Valentine's Day -- Film Review

New Line Cinema
"Valentine's Day"
Like a lot of Valentine's Day gifts, showy and easily forgotten.

For fans of bonbons and Hallmark sentiment who wish Valentine's Day lasted forever, Garry Marshall's movie arrives like the answer to a prayer.

For fans of bonbons and Hallmark sentiment who wish Valentine's Day lasted forever, Garry Marshall's movie arrives like the answer to a prayer.

Taking its name from cupid's holiday with all the inspired creativity of a filing label, the film crisscrosses endlessly -- endlessly -- among a Whitman's sampler of cutouts passing as characters. Drawn by the starry cast and the film's built-in date-movie cachet, weekend moviegoers will send boxoffice love notes to the New Line release. But the affair is likely to be short-lived as the reality sets in that "Valentine's Day" is yet another Hollywood romantic comedy that's all but devoid of romance and laughs.

For the latter, audiences will have to wait for the obligatory end-credit outtakes. Until then, they've got the antics of a bunch of witless, good-looking Angelenos variously chasing or avoiding l'amour. At the center of the multistrand story are Reed (Ashton Kutcher) and his best friend, Julia (Jennifer Garner). She's madly in love with a doctor (Patrick Dempsey) and more than a little surprised that florist Reed's career-gal girlfriend (Jessica Alba) has accepted his wedding proposal.

Popping the question on Valentine's Day, he believes, has given him license to be a "sappy cheeseball" for the next 24 hours. That seems to be the guiding principle of Katherine Fugate's script as well, which subs clunking punchlines for froth and snap and which spares almost no one in the ensemble from mouthing banalities about the ways of the heart. "It's Valentine's Day," Reed enthuses to Julia at one point. "You don't think; you just do."

Reed's flower shop serves as the hub for much of the action. Among those stopping in to order bouquets are a precocious fifth-grader (Bryce Robinson) and Julia's two-timing boyfriend. The latter event poses a quandary for Reed, which he hashes out with his right-hand man (George Lopez): Should he tell his best friend the truth about the good doctor? That's the closest the film gets to dramatic tension. Marshall's direction lends the material little in the way of momentum, and John Debney's score grows increasingly thick with schmaltz.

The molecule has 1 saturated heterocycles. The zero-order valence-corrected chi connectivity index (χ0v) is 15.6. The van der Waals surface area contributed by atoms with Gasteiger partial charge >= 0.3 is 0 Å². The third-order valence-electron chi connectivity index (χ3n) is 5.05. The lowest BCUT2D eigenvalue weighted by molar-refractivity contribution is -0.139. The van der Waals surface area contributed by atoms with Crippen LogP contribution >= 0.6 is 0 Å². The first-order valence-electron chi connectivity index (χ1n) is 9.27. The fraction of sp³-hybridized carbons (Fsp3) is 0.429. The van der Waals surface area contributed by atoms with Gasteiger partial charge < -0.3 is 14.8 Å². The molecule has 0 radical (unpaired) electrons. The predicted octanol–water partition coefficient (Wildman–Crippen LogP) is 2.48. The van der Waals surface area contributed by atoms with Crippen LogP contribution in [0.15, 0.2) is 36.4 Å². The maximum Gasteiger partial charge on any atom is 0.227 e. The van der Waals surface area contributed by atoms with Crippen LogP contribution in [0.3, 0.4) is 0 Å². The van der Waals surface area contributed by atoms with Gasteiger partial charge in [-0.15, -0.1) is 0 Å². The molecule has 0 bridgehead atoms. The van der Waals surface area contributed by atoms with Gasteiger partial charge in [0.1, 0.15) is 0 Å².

A couple of first kisses and a reunion that cap the film are sweet but hardly worth the long road through scuffles, realignments and rapprochements that precedes them. A local sportscaster (Jamie Foxx) bristles at the Valentine's Day fluff piece assigned to him by his producer (Kathy Bates, barely there); he'd rather be chasing down a story about a football star (Eric Dane) whose career is in question. The athlete's publicist (Jessica Biel) prepares for her annual I Hate Valentine's Day party, and his high-powered agent (Queen Latifah) puts up with a new receptionist (Anne Hathaway) who's off to a good romantic start with a fellow employee (Topher Grace) -- except for the secret she's keeping about her moonlighting as a phone-sex operator.

From Julia Roberts' Army captain finding a simpatico seatmate (Bradley Cooper) on her flight home, to the high school girl (Emma Roberts) who's openly scheduling a virginity-ending session with her boyfriend (Carter Jenkins), nobody rings true except as a movie contrivance. Music-biz It girl Taylor Swift makes her big-screen debut hamming it up as a ditz who's gushing with adoration for her jock boyfriend (Taylor Lautner), and a subplot involving Shirley MacLaine and Hector Elizondo offers a bit of movie love, if little else, with fevered close-ups from MacLaine's 1958 "Hot Spell."

Foxx and Grace survive with their comic timing intact, and Garner's inherent geniality lends her role some charm. But this travelogue of Los Angeles landmarks, in which low-riders and Indian restaurants serve as "colorful" symbols of multiculturalism, is more valentine to the flower industry than a true love connection.

Opens: Friday, Feb. 12 (New Line Cinema)
Production: New Line Cinema presents a Wayne Rice/Karz Entertainment production
Cast: Jessica Alba, Kathy Bates, Jessica Biel, Bradley Cooper, Eric Dane, Patrick Dempsey, Hector Elizondo, Jamie Foxx, Jennifer Garner, Topher Grace, Anne Hathaway, Carter Jenkins, Ashton Kutcher, Queen Latifah, Taylor Lautner, George Lopez, Shirley MacLaine, Emma Roberts, Julia Roberts, Bryce Robinson, Taylor Swift, Larry Miller
Director: Garry Marshall
Screenwriter: Katherine Fugate
Story by: Katherine Fugate, Abby Kohn & Marc Silverstein
Executive producers: Toby Emmerich, Samuel J. Brown, Michael Disco, Diana Pokorny, Josie Rosen
Producers: Mike Karz, Wayne Rice
Director of photography: Charles Minsky
Production designer: Albert Brenner
Music: John Debney
Costume designer: Gary Jones
Editor: Bruce Green
Rated PG-13, 123 minutes